“I’m constantly questioning if I’ve crossed a line with my music.”
Whether he’s performing in a wedding dress or singing about LGBT issues, Palestinian musician Bashar Murad is used to taking risks.
As an Arab living in Jerusalem, he says he’s constantly challenging many of the conservative elements of his society.
“I try to be respectful to people – but also try not to.”
As an example, he mentions his song Everyone’s Getting Married, which riffs on his society’s traditional view of marriage.
“We’re always being asked, ‘When are you getting married?’ and we’ve created this concept that if you’re not married by the age of 30, that means there’s something wrong with you.”
So, he dug out a wedding dress.
“In the video I play the priest, the waiter, the groom and then the bride. I love to mess around with the gender roles.”
The dress has been worn at his gigs at various Palestinian venues, which he says has got him lots of support.
“There were some negative comments here and there,” he says. “But people tend to make these assumptions because not a lot of people have tried to take the risks I have.”
Bashar says his songs about gender equality, queer activism and life as an Arab in Israeli society challenge different kinds of people.
“It tends to anger people who don’t believe in full rights for Palestinians and also those from my own society who are happy with the status quo.
“I understand it’s a work in progress to open up people’s minds to new ideas.”
Recently, Israel received a lot of international attention when it hosted the Eurovision Song Contest.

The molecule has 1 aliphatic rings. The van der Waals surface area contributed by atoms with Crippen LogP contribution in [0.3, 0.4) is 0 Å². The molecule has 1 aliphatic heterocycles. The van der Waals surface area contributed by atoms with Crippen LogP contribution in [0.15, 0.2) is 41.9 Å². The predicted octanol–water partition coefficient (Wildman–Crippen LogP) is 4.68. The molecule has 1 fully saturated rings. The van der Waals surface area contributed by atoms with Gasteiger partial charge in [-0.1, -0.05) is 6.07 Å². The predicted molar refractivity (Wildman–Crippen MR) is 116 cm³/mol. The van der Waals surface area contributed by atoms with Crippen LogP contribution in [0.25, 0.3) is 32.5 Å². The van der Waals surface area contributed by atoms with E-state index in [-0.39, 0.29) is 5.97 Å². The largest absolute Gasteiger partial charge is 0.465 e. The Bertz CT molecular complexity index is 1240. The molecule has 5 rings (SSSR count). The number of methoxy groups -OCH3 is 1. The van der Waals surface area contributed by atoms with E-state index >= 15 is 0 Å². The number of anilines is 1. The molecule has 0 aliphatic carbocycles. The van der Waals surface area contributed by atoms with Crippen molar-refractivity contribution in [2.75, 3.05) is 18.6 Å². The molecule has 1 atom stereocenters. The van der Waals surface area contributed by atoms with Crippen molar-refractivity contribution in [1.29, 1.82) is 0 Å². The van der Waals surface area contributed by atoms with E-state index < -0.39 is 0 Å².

Organisers will always say the contest is strictly non-political, which Bashar finds “a little ridiculous”.
“It was already political because it was taking place in Tel Aviv.”
There had been calls to boycott the event by critics of Israel’s policies towards Palestinians in the occupied West Bank, Gaza and East Jerusalem.
“The whole Eurovision contest in Tel Aviv went on without any mention of what is happening to Palestinians.”
Palestinians in Gaza and the West Bank say they’re suffering because of Israeli actions and restrictions. Israel says it is only acting to protect itself from Palestinian violence.
Shortly after the contest finished, Bashar released a duet with Icelandic entrants Hatari, who gained attention for unfurling ‘Palestine’ scarves during the results show.
“I was proud of the guys,” he says. “They were the only contestants who actually made a statement.”
To many people, the use of the name ‘Palestine’ is contentious because some see it as not just pro-Palestinian, but as an anti-Israel expression too.
At the time, the EBU (which produces Eurovision) said it would be investigating the band’s actions.
“It wasn’t an attack on anybody,” says Bashar. “It was a show of solidarity to Palestinians. There were about 200 million people watching the final and I’m sure a lot of them had no idea what was going on here.”
He says people have messaged him since Eurovision saying the incident raised awareness of the wider political situation.
Hatari were eye-catching at Eurovision because of their leather and BDSM stage outfits.
Bashar recently performed with them on Icelandic television, getting a mixture of positive and “hateful” comments from Palestinians.
“I had some saying that I was being disrespectful and if Hatari were to come to Palestine in their BDSM outfits, they would probably get killed.”
However, whilst he says some of the protestors are loud, the Palestinian music scene as a whole might actually surprise a lot of people.
“There is a big electronic, trap and techno scene here,” he says. “We just had the first Palestinian Boiler Room live-streamed from Ramallah too. There are a lot of things people don’t know about.
“The best way is to come to Palestine and see for yourself.”